(director/writer: Edward Norton; screenwriter: novel by Jonathan Lethem; cinematographer: Dick Pope; editor: Joe Klotz; music: Daniel Pemberton; cast:  Edward Norton (Lionel Essrog), Gugu Mbatha-Raw (Laura Rose), Bobby Cannavale (Tony Vermonte), Cherry Jones (Gabby Horowitz), Leslie Mann (Julia Minna), Michael Kenneth Williams (Trumpet Man), Dallas Roberts (Danny Fantl), Ethan Suplee (Gil), Alec Baldwin (Moses Randolph), Willem Dafoe (Paul Randolph), Bruce Willis (Frank Minna), Radhu Spinghel (Giant), Peter Lewis (Mayor), Robert  Ray Wisdom (Billy Rose), Nelson Avidon (Gleason, reporter on the NY Post), Josh Pais (Leiberman); Runtime: 144; MPAA Rating: R; producers: Bill Migliore, Edward Norton, Gigi Pritzker, Rachel Shane, Michael Bederman; Warner Bros. Pictures; 2019)

“This could have been a great film with a more experienced director.”

Reviewed by Dennis Schwartz

Writer-director-star Edward Norton (“Keeping The Faith”) aims for Polanski’s Chinatown of L.A. but misses by many miles, in this misguided but ambitious adaptation. Norton is no Polanski and his uneven direction misses its mark in several areas (mainly by executing a confusing story, a story that loses steam before its big reveal in the third act. It’s also dull and much too long).

It tells the story of a greedy for power despotic figure, a power broker, the film’s villain, Moses Randolph (Alec Baldwin). He’s likened to the real Robert Moses, “the master builder”, who was the polarizing figure lauded as a ‘man of the people.’ He was the New York City commissioner, with unlimited power, known for building many parks, Jones Beach, bridges and highways, but was also reputed to be a bigot.

It’s a 1950s government political corruption film set in Brooklyn, and filled with a mixed bag of beautiful and awkward scenes, and too many one-dimensional characters. The drama is loosely based on Jonathan Lethem’s
1999 prizewinning novel, set in the 1990s. Its gimmick, which handicaps the film, is that Norton plays the lead character, a private detective suffering from Tourette syndrome (though it’s called that in the book, it’s not called that in this film). Norton’s condition has him at times snapping his head to the side, having spontaneous facial tics,  twitching, and saying incomprehensible things such as “Name it, claim it, shame it!”. The Norton character describes his condition as feeling “like having glass in your head.”

In the 1950s, in Brooklyn, a young Lionel Essrog (Edward Norton) works as a private detective for a small firm run by Frank Minna (Bruce Willis), whereby all the private detectives in the struggling small firm–Tony (
Bobby Cannavale), Gil (Ethan Suplee) and Danny (Dallas Roberts)–wear fedoras and are loyal to Frank. Frank and Lionel were both in a Catholic orphanage in Brooklyn, where the older Frank looked after the handicapped kid, suffering from a brain condition, who was placed there when his mom died when he was six. When Frank returned after serving in the war, he hired Lionel. He never called him by his proper name, but always called him Brooklyn while the others in the detective agency called him Freakshow. The only advantage Lionel has in life, is his “Rain Man” photographic memory.

Brooklyn’s supportive mentor boss is killed by mobsters in an alley in Queens while working on a case he kept the others in the dark on, and even when questioned by Brooklyn before dying refused to say why he was killed or who was behind it. After Willis was killed in the opening scene, the film’s most exciting one, the air goes out of the film.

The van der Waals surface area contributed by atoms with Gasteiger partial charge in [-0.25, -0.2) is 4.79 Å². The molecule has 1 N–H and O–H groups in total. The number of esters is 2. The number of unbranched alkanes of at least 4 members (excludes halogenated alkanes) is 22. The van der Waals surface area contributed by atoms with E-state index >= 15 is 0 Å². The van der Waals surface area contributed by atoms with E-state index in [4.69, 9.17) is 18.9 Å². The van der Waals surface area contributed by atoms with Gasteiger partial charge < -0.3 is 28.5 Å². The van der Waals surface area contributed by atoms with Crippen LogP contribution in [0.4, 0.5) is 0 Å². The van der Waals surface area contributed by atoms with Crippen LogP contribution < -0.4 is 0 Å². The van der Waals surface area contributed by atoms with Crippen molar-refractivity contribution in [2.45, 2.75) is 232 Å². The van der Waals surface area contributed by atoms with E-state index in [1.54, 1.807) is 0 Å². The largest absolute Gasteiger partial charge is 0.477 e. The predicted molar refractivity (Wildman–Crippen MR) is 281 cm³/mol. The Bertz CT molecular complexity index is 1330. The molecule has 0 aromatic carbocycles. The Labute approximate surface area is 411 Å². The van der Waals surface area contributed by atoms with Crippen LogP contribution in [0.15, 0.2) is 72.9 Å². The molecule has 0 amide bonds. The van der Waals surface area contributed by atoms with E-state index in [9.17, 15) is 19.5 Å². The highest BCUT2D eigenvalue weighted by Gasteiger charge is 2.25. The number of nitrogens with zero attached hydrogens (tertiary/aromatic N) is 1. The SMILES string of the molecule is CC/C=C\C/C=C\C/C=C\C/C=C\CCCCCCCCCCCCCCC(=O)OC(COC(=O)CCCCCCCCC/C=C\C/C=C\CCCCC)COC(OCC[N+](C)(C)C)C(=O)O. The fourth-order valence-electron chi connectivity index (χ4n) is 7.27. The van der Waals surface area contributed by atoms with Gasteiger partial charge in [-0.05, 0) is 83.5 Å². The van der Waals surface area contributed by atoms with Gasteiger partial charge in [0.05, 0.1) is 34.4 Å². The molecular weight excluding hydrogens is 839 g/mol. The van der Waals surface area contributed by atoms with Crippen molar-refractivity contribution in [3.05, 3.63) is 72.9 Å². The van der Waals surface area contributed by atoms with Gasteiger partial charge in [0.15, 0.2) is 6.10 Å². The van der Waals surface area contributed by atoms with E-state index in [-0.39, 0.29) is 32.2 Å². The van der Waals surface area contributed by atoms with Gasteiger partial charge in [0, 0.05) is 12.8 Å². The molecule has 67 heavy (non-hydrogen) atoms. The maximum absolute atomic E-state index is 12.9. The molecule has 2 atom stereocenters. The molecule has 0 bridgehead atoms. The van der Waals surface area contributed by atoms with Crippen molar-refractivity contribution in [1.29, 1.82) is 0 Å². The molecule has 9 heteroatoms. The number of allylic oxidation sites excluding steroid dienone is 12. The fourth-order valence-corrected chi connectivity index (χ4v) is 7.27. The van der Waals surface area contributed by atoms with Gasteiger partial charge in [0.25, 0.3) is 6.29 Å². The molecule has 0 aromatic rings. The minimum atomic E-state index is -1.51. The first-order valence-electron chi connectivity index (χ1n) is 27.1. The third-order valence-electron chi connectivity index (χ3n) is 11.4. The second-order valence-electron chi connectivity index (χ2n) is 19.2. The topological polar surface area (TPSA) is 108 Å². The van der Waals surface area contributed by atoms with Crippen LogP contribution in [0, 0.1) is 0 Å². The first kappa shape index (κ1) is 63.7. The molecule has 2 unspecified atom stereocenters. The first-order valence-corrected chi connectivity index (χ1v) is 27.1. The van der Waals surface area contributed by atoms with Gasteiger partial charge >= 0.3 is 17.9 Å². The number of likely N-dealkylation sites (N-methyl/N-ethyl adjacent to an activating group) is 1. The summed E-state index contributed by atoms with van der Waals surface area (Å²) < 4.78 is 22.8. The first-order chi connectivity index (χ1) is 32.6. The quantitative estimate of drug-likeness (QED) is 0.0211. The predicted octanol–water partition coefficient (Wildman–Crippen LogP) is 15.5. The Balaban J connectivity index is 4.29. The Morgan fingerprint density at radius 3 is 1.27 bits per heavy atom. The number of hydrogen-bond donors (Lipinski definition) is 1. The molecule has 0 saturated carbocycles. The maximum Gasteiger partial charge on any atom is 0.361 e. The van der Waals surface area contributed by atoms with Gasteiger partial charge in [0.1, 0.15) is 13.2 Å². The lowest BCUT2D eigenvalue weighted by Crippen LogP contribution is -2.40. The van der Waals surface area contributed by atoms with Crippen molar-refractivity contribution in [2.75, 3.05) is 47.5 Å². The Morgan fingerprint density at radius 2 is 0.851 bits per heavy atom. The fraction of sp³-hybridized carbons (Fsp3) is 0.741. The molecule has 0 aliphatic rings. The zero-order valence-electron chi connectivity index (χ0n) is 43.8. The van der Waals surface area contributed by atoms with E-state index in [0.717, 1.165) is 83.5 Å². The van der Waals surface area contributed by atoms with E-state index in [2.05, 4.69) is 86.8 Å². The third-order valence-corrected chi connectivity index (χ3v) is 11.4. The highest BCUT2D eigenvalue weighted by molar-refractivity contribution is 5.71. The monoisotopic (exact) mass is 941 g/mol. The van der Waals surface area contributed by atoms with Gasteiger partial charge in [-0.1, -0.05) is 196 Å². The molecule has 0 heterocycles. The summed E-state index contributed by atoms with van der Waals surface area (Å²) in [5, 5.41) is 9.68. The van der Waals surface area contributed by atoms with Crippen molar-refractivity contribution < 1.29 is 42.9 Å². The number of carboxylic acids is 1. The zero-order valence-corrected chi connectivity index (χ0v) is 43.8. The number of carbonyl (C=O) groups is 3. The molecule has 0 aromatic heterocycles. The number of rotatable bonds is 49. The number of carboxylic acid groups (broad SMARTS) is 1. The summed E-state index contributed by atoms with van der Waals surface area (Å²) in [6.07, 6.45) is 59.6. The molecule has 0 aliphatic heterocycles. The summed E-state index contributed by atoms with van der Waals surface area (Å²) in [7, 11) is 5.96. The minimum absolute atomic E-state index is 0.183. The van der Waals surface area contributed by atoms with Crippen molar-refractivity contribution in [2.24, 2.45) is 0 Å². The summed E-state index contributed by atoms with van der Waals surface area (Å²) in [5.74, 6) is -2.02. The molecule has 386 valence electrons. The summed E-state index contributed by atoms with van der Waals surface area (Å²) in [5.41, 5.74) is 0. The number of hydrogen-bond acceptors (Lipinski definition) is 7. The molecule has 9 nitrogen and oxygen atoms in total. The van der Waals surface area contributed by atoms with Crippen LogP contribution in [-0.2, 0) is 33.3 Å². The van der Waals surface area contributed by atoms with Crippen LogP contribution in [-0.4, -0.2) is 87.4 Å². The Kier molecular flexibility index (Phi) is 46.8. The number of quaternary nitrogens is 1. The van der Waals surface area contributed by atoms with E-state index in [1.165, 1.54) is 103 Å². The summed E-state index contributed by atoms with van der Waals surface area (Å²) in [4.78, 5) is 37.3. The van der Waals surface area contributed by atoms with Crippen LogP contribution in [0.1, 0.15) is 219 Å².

Frank’s sour pill wife Julia (Leslie Mann) inherits the firm but is not interested in her hubby’s death or running the place, and appoints Tony to be in charge of running the firm. Tony and Gil team-up to take the money cases, while Danny and Brooklyn try to get payback by finding their boss’s killer. Though Brooklyn does most of the investigating after Danny takes a beating and drops out of the investigation.

Brooklyn pieces together the puzzle by first realizing Frank was chasing down a black woman, Laura Rose (
Gugu Mbatha-Raw ), living in Harlem and frequenting a jazz club located in her building. Following her shows her involvement with the housing activist’s Gabby Horowitz (Cherry Jones) and her protests against developers ruining black city neighborhoods so that well-connected developers could move the blacks out by designating their neighborhoods as slums and replace their homes with high-cost new homes.
Brooklyn’s wild hunches connect him to the following people: Laura Rose, who turns out to be a lawyer working with Gabby for equal-housing; the Harlem jazz club owner
(Robert Ray Wisdom); the featured jazz trumpeter at the club (Michael Kenneth Williams) and a mysterious raving lunatic (Willem Dafoe). All these folks connect with the unelected city power broker Moses Randolph, the great builder who runs things in the city without any interference and is the man behind the program of “slum removal” or, to put it another way, “Negro removal.”

The scenes at the club have the great
Wynton Marsalis playing the trumpet for the Trumpet Man, who has befriended Brooklyn and is sympathetic to his condition–likening his head condition to the way he feels the music in his head when playing and becomes down when not playing.

It’s an earnest film, whose political convictions are on the money, but whose story has too many awkward moments and is too murky. Also it’s unfortunately more about the real-life Moses story than the book’s fictitious Moses story. This could have been a great film with a more experienced director, instead it labors just to be a so-so one.

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REVIEWED ON 8/15/2020  GRADE: B-